After starting out in Larimer Square in Denver last summer, a friend and I trekked over the bridge and into the Auraria area, which is now a shared college campus. If you’ve been following the last several new posts, this is not news. And, in addition to the foregoing, I also told you we visited the historic Tivoli Brewery, as well as St. Cajetan Church and St. Elizabeth of Hungary Church.
Also present on our route was this wonderful little building:
This is Emmanuel Art Gallery, a non-profit joint. It’s an art gallery, sure, but it wasn’t always. From its birth in 1876, it was designated an Episcopalian chapel.
It’s small, only 24 by 66 feet, a combination of Gothic and Romanesque architecture. It has changed very little since it was built, though it has belonged to multiple parties through the years. But it did have stained-glass rose windows in front and back originally.
There was some sort of event going on that day, so I couldn’t get interior shots. Maybe next time.
In 1903 it was bought by some Jewish guys and remade into a synagogue. It was the the Hebrew lettering over the door and the Star of David on the roof that gave me that impression during my visit:
The Jewish congregation remodeled it slightly, rounding the corners of the ceiling and adding a balcony inside.
Over the years the Jewish community gradually moved to other neighborhoods. TIL that ten men are required for Saturday and holiday Jewish services. There were less than ten eventually, so the building was sold in 1958 to one Wolfgang Pogzeba–best artist’s name ever!–and he used it as an art studio til 1973. The sale price was $10,000, which would be about $88,500 today. Pogzeba had the place rewired and re-plumbed, and he replaced the wooden doors with bronze ones. Otherwise, he kept it as was.
Pogzeba was an interesting artist, too. He was from Munich and his father was an art restorer. The family came to the USA in 1948 and Denver in 1950. He was in the US Air Force for a stint, studied engineering at the Colorado School of Mines, then art and architecture at the University of Colorado. He has a BA in Fine Arts and an MA in Education. He also went to the University of Mexico, the Kunstakademie (Art Academy) in Munich and the Ecole des Beaux Arts in Paris. He painted, sculpted, photographed and made prints. His subject was most often the Old West. He died about age 45 in a plane crash near Taos, NM. His wife, Wen-An Sun, was a national champion figure skater, who also died in the crash, along with their son, Jason. They’re buried in Santa Fe.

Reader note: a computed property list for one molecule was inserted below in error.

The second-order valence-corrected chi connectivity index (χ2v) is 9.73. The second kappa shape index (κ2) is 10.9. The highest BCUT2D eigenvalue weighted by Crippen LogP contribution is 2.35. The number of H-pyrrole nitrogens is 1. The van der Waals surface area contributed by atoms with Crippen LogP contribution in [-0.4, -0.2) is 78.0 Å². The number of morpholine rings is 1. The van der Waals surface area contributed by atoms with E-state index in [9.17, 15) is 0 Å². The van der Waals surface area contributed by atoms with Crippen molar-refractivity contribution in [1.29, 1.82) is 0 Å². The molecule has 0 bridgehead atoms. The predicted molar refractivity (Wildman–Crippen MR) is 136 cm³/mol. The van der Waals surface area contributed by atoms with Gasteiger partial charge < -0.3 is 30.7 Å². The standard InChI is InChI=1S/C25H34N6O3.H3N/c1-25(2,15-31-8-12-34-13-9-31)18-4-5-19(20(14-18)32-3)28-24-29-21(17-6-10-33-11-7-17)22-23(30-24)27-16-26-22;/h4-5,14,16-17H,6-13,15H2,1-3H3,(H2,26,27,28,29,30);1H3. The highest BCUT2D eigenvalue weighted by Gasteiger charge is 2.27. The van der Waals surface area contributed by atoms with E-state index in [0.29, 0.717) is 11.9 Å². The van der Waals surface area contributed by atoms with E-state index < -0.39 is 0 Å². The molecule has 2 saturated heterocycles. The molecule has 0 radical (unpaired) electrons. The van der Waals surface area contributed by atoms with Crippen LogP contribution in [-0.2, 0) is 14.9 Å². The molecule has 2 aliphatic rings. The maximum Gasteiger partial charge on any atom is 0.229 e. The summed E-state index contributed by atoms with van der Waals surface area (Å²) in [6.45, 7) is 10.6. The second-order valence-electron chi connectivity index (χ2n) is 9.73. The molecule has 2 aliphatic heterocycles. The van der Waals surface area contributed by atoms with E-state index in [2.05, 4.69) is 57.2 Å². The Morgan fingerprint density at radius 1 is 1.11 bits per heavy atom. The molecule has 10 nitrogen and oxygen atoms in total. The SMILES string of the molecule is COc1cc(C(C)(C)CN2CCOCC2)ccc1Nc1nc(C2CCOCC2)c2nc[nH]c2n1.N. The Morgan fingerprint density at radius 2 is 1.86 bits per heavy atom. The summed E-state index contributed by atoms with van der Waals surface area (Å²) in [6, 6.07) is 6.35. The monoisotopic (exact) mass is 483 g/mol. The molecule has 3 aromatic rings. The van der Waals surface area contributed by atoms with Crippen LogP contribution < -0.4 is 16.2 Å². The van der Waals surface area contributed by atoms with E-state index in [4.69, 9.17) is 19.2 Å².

But back to Emmanuel: If you’ve been paying attention (see the links in the first paragraph), you’ll remember that there was a huge flood in 1965 that pretty much destroyed Auraria. Urban renewal came along just after that, and many historical buildings were razed. Only those that had crusaders working to get them on the National Register of Historic Places and Denver’s Landmark Preservation Commission list were spared. And so it was with Emmanuel. In fact, it was the first one on Denver’s list, and it’s now the oldest standing church structure in the city.
In 1973 it became part of the shared campus. It’s an exhibit space for Colorado and global artists, as well as a venue for educational events. In fact, it won the Denver Mayor’s Award for Excellence in the Arts and Culture. Exhibits are always free and open to the public. Out of all the buildings I saw that day, this was among my favorites, after Tivoli, that is.
Photo for No Apparent Reason: